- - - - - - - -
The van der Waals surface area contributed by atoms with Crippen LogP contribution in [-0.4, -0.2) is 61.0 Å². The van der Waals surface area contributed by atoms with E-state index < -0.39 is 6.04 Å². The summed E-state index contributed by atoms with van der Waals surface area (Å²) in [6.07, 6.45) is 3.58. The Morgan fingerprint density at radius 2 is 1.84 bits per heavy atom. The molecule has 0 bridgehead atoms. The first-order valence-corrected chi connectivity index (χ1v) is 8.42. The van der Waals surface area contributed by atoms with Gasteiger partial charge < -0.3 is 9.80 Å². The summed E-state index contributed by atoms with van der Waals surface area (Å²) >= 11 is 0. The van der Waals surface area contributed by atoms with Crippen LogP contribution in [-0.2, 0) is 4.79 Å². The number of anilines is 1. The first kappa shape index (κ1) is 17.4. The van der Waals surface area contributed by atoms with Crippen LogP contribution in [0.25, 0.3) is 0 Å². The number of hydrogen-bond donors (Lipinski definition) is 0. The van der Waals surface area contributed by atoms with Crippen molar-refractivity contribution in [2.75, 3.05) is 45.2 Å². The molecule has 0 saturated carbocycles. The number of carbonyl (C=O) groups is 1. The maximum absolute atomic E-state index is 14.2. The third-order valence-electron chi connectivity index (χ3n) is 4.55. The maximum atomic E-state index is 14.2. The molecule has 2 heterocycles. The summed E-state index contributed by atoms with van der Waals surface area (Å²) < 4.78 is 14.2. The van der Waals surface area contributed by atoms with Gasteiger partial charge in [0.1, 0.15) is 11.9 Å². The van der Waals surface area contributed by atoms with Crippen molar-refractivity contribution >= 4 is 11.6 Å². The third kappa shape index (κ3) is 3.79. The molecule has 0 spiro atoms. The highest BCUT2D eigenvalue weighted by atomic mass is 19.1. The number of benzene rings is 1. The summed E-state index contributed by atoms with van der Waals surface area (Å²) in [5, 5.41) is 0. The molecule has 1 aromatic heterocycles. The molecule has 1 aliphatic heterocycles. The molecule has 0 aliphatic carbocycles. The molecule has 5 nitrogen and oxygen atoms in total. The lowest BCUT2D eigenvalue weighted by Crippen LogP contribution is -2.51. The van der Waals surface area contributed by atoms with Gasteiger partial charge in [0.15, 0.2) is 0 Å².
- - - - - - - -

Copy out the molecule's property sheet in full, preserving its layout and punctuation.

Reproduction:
The van der Waals surface area contributed by atoms with Crippen LogP contribution in [-0.4, -0.2) is 61.0 Å². The van der Waals surface area contributed by atoms with E-state index < -0.39 is 6.04 Å². The summed E-state index contributed by atoms with van der Waals surface area (Å²) in [6.07, 6.45) is 3.58. The Morgan fingerprint density at radius 2 is 1.84 bits per heavy atom. The molecule has 0 bridgehead atoms. The first-order valence-corrected chi connectivity index (χ1v) is 8.42. The van der Waals surface area contributed by atoms with Gasteiger partial charge < -0.3 is 9.80 Å². The summed E-state index contributed by atoms with van der Waals surface area (Å²) >= 11 is 0. The van der Waals surface area contributed by atoms with Crippen LogP contribution in [-0.2, 0) is 4.79 Å². The number of anilines is 1. The first kappa shape index (κ1) is 17.4. The van der Waals surface area contributed by atoms with Crippen LogP contribution in [0.25, 0.3) is 0 Å². The number of hydrogen-bond donors (Lipinski definition) is 0. The van der Waals surface area contributed by atoms with Crippen molar-refractivity contribution in [2.75, 3.05) is 45.2 Å². The molecule has 0 saturated carbocycles. The number of carbonyl (C=O) groups is 1. The maximum absolute atomic E-state index is 14.2. The third-order valence-electron chi connectivity index (χ3n) is 4.55. The maximum atomic E-state index is 14.2. The molecule has 2 heterocycles. The summed E-state index contributed by atoms with van der Waals surface area (Å²) < 4.78 is 14.2. The van der Waals surface area contributed by atoms with Gasteiger partial charge in [0.1, 0.15) is 11.9 Å². The van der Waals surface area contributed by atoms with Crippen molar-refractivity contribution >= 4 is 11.6 Å². The third kappa shape index (κ3) is 3.79. The molecule has 0 spiro atoms. The highest BCUT2D eigenvalue weighted by atomic mass is 19.1. The number of benzene rings is 1. The summed E-state index contributed by atoms with van der Waals surface area (Å²) in [5, 5.41) is 0. The molecule has 1 aromatic heterocycles. The molecule has 1 aliphatic heterocycles. The molecule has 0 aliphatic carbocycles. The molecule has 5 nitrogen and oxygen atoms in total. The lowest BCUT2D eigenvalue weighted by Crippen LogP contribution is -2.51. The van der Waals surface area contributed by atoms with Gasteiger partial charge in [0.15, 0.2) is 0 Å².